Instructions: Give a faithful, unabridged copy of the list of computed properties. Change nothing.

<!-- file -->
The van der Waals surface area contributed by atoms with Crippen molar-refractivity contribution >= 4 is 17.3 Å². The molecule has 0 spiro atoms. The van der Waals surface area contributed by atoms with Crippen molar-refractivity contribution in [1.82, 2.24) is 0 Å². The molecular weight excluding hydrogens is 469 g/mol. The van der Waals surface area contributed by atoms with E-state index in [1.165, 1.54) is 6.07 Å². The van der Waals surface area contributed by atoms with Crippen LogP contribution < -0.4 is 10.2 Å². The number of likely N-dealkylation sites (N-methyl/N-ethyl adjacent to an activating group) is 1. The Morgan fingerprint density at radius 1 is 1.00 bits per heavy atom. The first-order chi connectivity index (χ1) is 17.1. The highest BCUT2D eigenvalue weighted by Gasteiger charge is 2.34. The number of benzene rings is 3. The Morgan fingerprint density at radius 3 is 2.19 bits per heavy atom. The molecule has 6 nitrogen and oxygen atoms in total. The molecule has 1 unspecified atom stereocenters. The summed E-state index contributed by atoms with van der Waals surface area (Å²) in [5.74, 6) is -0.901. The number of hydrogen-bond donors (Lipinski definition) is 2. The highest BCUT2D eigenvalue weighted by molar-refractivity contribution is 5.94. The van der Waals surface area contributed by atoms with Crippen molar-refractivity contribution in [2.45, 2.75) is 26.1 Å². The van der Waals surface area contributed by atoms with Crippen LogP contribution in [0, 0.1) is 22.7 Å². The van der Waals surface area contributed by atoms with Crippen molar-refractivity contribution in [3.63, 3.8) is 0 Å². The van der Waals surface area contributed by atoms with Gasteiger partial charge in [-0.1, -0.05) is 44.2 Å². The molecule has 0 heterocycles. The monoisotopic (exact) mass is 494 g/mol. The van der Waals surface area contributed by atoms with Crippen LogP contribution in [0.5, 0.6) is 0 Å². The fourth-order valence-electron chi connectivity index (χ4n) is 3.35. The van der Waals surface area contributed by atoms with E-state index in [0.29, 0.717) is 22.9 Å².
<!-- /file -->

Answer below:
The van der Waals surface area contributed by atoms with Crippen molar-refractivity contribution >= 4 is 17.3 Å². The molecule has 0 spiro atoms. The van der Waals surface area contributed by atoms with Crippen molar-refractivity contribution in [1.82, 2.24) is 0 Å². The molecular weight excluding hydrogens is 469 g/mol. The van der Waals surface area contributed by atoms with E-state index in [1.165, 1.54) is 6.07 Å². The van der Waals surface area contributed by atoms with Crippen LogP contribution < -0.4 is 10.2 Å². The number of likely N-dealkylation sites (N-methyl/N-ethyl adjacent to an activating group) is 1. The Morgan fingerprint density at radius 1 is 1.00 bits per heavy atom. The first-order chi connectivity index (χ1) is 17.1. The highest BCUT2D eigenvalue weighted by Gasteiger charge is 2.34. The number of benzene rings is 3. The Morgan fingerprint density at radius 3 is 2.19 bits per heavy atom. The molecule has 6 nitrogen and oxygen atoms in total. The molecule has 1 unspecified atom stereocenters. The summed E-state index contributed by atoms with van der Waals surface area (Å²) in [5.74, 6) is -0.901. The number of hydrogen-bond donors (Lipinski definition) is 2. The highest BCUT2D eigenvalue weighted by molar-refractivity contribution is 5.94. The van der Waals surface area contributed by atoms with Crippen molar-refractivity contribution in [2.45, 2.75) is 26.1 Å². The van der Waals surface area contributed by atoms with Crippen LogP contribution in [0, 0.1) is 22.7 Å². The van der Waals surface area contributed by atoms with Crippen molar-refractivity contribution in [3.63, 3.8) is 0 Å². The van der Waals surface area contributed by atoms with Gasteiger partial charge in [-0.1, -0.05) is 44.2 Å². The molecule has 0 heterocycles. The monoisotopic (exact) mass is 494 g/mol. The van der Waals surface area contributed by atoms with Crippen LogP contribution in [0.5, 0.6) is 0 Å². The fourth-order valence-electron chi connectivity index (χ4n) is 3.35. The van der Waals surface area contributed by atoms with E-state index in [0.29, 0.717) is 22.9 Å².